Louise Erdrich’s prose is mesmerizing. She builds the tension between Gil and Irene beautifully. There can be no happy end, and yet the reader continues to read, anxious to see what will happen next, afraid to look away even though tragedy is just around the corner. Woven through the novel are references to Native American lore. Riel, the only daughter in the family, clings to her heritage for the power it represents. Irene examines and seeks understanding in the stories of her tribe and even names her daughter after an Indian poet.
A sure sign of a great book is the number of stickies that cling to its pages when I am finished reading. Shadow Tag had dozens of them. Erdrich’s writing has a poetic, yet stark quality to it. Her characters come alive on the page. She deftly controls the plot, teasing out tantalizing morsels of information that keep the reader turning the pages. Shadow Tag is not an enjoyable read – it made my mouth grow dry and my heart ache. There is an element of inevitability which informs the story. How can things possibly be fixed between these two characters? How can the children ultimately be saved from the wreck of their family?
As I turned the final page, I found myself emotionally spent. But, even though I cannot say I enjoyed the novel, I was blown away by it. Louise Erdrich is the consummate story teller. Once the reader is in her capable hands, there is nothing to do but allow her to carry them to the end.
Readers who love literary fiction, psychological thrillers, and beautifully told stories with magnificent language, will want to read this book.
FTC Disclosure: I received this book from the publisher as part of a TLC Book Tour.
Readers may read other reviews of this book by visiting the TLC Tour page for Shadow Tag and following the links.
ABOUT THE AUTHOR:
Louise Erdrich is the author of thirteen novels as well as volumes of poetry, short stories, children’s books, and a memoir of early motherhood. Her novel Love Medicine won the National Book Critics Circle Award. The Last Report on the Miracles at Little No Horse was a finalist for the National Book Award. Most recently, The Plague of Doves won the Anisfield-Wolf Book Award and was a finalist for the Pulitzer Prize. Louise Erdrich lives in Minnesota and is the owner of Birchbark Books, an independent bookstore.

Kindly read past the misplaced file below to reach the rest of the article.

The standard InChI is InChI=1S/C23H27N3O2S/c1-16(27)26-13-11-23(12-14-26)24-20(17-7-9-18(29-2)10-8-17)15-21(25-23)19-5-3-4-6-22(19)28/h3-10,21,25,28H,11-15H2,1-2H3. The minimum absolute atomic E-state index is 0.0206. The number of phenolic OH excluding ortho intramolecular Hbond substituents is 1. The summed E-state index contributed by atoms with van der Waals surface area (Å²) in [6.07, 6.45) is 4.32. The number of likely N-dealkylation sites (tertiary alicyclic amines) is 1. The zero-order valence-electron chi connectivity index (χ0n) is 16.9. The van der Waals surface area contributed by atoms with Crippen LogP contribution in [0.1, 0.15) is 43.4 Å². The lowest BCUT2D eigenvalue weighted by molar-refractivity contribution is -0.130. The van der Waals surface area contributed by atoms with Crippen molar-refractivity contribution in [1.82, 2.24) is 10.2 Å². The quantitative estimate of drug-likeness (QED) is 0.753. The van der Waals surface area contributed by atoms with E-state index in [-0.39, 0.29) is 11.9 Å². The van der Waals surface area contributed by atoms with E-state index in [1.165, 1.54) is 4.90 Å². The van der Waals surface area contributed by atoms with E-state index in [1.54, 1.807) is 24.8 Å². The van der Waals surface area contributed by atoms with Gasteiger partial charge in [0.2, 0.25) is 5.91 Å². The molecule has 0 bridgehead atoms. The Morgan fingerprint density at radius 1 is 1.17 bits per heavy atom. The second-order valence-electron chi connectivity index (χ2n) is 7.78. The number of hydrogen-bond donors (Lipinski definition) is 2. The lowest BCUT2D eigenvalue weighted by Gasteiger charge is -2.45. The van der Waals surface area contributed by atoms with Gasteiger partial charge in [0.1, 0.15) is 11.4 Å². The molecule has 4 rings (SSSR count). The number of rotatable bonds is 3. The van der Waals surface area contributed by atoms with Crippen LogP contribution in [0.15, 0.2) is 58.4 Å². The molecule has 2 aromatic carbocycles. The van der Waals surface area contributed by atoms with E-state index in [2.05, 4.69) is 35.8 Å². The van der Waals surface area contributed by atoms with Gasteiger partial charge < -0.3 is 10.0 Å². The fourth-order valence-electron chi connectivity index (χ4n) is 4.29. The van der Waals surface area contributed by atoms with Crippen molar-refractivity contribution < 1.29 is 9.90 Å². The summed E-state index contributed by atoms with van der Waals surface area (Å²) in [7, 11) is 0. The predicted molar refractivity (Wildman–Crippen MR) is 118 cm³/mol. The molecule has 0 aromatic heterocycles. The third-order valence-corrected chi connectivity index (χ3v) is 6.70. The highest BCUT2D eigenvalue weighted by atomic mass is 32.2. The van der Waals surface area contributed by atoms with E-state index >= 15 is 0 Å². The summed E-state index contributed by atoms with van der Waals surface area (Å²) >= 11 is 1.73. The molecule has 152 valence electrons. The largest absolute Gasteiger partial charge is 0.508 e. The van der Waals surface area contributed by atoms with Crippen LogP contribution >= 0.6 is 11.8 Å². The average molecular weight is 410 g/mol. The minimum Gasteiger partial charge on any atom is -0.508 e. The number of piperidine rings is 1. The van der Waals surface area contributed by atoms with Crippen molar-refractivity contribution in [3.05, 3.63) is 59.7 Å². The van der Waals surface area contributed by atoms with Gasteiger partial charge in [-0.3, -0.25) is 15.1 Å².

Because I had bought a hardcover copy of this book when it first came out, I have a trade paperback version of the book which the publisher provided. I am happy to give away my trade paperback to one lucky winner. Here are the details of the giveaway:
- Contest open from February 24th through March 4th, 2011. Comments close for the giveaway on March 4th at 5:00 pm PST.
- Contest is open INTERNATIONALLY.
- To enter, leave a comment on this post telling me you want to be entered. If you don’t want to be entered, but want to leave a comment on the review, feel free to do so. If you do NOT say “ENTER ME,” you won’t be entered!
- I’ll pick ONE winner using Random.org sometime after 5:00 pm PST on March 4th and announce their name on my blog. I’ll also send the winner an email.